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Genomic insights into the pathogenesis of Leptospira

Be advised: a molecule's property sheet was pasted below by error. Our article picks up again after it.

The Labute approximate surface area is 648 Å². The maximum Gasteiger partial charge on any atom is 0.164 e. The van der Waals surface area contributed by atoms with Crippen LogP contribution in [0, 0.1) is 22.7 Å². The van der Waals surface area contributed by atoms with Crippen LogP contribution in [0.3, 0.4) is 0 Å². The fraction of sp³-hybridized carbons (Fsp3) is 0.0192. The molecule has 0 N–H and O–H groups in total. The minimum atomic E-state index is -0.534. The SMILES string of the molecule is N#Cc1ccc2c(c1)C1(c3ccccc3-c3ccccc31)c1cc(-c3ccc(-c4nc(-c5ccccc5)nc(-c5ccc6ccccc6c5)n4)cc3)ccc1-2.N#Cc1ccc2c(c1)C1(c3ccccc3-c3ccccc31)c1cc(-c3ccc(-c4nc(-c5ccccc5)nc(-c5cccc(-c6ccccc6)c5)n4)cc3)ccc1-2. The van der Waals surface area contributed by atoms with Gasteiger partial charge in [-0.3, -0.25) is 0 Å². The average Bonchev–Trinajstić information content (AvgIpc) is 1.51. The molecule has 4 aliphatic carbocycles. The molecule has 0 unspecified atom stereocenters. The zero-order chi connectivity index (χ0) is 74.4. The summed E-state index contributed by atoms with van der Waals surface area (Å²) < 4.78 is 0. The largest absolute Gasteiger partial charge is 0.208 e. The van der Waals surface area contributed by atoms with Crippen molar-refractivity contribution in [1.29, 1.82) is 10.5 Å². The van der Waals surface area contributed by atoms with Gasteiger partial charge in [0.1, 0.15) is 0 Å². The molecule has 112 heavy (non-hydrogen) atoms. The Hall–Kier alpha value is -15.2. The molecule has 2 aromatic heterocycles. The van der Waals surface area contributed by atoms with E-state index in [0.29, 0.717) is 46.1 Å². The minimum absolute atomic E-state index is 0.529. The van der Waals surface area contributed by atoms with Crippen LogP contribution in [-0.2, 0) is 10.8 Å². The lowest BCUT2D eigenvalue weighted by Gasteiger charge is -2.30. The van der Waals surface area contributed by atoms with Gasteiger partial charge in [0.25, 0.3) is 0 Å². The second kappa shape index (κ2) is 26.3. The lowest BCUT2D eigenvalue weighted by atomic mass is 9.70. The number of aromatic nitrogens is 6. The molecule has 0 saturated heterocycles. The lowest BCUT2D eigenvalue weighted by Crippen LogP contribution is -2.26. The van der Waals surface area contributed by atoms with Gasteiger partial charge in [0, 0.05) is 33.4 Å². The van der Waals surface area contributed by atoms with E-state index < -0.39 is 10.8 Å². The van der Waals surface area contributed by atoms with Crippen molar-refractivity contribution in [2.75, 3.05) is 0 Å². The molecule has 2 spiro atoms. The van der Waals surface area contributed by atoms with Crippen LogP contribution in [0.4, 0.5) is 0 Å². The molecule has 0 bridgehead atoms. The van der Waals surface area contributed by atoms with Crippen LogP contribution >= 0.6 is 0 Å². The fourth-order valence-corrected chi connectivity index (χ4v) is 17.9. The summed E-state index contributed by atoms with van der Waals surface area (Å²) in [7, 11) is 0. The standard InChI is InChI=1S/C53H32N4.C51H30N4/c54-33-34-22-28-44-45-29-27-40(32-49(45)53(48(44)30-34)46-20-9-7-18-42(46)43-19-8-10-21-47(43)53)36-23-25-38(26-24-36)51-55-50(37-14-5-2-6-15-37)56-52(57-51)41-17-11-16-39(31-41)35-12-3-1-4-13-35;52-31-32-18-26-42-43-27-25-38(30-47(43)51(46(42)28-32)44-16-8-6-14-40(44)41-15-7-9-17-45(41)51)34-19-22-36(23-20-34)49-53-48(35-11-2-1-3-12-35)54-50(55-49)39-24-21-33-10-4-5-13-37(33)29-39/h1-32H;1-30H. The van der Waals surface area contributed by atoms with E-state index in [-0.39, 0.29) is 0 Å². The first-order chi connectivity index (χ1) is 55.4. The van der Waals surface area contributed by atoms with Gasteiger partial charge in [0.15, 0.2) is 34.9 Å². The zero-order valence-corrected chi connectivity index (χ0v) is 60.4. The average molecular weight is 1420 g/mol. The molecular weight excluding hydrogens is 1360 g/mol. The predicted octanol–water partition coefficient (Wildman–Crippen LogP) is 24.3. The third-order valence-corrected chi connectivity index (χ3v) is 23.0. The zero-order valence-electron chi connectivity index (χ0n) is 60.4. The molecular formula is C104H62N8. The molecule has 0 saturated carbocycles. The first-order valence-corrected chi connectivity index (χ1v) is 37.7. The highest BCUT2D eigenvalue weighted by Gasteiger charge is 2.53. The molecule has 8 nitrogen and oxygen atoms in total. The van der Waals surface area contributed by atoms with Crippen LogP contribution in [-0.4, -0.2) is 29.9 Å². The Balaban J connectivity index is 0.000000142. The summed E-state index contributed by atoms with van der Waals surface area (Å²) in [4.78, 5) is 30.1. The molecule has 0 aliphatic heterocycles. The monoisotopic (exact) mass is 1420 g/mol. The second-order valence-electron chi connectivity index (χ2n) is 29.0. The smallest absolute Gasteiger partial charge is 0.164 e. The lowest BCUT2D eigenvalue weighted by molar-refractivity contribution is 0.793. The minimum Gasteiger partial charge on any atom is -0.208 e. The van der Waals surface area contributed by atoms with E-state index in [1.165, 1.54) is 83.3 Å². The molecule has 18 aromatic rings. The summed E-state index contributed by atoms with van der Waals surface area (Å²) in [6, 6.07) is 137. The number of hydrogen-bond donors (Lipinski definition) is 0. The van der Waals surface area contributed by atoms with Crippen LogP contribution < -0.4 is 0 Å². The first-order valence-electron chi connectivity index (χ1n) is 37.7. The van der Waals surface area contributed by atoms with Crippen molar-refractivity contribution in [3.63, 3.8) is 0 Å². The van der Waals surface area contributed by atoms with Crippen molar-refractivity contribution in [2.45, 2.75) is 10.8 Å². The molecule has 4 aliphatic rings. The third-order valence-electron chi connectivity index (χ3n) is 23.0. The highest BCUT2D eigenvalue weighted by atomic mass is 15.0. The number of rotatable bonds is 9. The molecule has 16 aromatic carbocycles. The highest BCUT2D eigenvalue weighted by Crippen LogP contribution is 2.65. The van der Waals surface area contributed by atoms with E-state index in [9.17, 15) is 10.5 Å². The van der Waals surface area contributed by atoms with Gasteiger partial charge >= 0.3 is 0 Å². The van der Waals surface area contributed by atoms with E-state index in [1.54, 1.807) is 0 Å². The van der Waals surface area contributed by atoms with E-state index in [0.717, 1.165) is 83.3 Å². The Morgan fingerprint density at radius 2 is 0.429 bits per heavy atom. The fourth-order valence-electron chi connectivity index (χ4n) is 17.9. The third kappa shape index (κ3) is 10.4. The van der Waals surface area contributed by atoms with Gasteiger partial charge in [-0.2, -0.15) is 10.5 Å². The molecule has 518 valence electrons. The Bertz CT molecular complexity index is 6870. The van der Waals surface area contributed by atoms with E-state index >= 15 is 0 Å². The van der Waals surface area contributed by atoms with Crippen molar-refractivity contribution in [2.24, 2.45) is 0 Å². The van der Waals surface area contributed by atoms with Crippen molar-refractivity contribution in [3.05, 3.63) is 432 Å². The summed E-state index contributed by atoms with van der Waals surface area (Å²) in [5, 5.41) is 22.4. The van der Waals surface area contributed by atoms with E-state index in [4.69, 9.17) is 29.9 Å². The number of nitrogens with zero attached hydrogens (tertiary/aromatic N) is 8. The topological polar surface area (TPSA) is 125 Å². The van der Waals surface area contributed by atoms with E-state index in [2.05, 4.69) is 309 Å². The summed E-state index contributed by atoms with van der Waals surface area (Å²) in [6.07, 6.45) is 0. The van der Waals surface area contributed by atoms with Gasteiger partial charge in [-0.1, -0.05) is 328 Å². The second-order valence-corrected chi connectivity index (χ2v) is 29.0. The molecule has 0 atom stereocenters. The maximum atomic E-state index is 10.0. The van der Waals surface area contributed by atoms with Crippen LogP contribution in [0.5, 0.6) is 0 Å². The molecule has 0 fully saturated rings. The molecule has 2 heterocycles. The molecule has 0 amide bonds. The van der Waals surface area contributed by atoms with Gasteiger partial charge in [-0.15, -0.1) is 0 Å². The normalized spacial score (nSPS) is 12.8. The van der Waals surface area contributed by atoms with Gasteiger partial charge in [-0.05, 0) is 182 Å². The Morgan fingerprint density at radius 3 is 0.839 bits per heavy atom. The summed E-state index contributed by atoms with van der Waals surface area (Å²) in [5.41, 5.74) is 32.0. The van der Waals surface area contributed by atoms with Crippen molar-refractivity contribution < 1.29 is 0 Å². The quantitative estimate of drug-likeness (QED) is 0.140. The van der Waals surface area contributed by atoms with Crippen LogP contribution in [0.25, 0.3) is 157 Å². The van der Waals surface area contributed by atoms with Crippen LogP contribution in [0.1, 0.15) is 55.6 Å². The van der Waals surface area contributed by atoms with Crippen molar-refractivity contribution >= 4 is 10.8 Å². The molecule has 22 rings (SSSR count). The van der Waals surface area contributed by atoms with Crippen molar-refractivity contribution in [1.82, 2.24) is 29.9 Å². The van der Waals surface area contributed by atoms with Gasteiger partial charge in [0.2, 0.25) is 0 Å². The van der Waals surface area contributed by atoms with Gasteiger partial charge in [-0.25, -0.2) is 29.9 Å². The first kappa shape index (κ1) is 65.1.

Leptospirosis is a zoonosis worldwide distribution, difficult diagnosis and underestimated burden. Most of its virulence factors remain unknown. The identification and characterization of a novel species of intermediate Leptospira isolated from humans and rodents from the Peruvian Amazon are described in this dissertation. This new specie has been denominated L. licerasiae. The genome of this new species was sequenced and analyzed. It has characteristics that are closer to those of pathogens than to those of saprophytic leptospires. This new genome was compared with other known leptospiral genomes to predict virulence factor by identifying genes unique to pathogenic leptospires. Enzymes required for the synthesis of sialic acid were found among the genes unique to pathogens. Various pathogenic bacteria use sialic acids as a mechanism for immune evasion by promoting complement factor H binding and therefore preventing activation of the alternative pathway response. A biochemical approach was used to demonstrate the synthesis of sialic acids by pathogenic leptospires. Potential localizations for sialic acid identified by MS/peptide identification and HPLC include the virulence factor Loa22, the lipoprotein LipL32 and lipopolsaccharide. The sequences of known leptospiral lipoproteins were identified in L. licerasiae and compared with the sequences of lipoproteins from pathogenic leptospires. Differences were found in the sequence of the signal peptide, particularly in the lipobox region that determines cleavage by signal peptidases, membrane export and lipidation. It was found that the virulence factor Loa22, among other lipoproteins in L. licerasiae, has lost the characteristics necessary for a functional lipobox. Palmitate labeling shows differences in the pattern of protein lipidation between L. licerasiae and the pathogen L. interrogans. Live immunofluorescence studies show that Loa 2 is not expressed in the surface of L. licerasiae or expressed in much lower levels than in the pathogen L. interrogans, while LipL71 and LipL32 continue to be detected in the surface. Loss of the lipobox and therefore loss of membranelocalization and post-translational modifications including sialylation could be mechanisms responsible for the less significant virulence of L. licerasiae.

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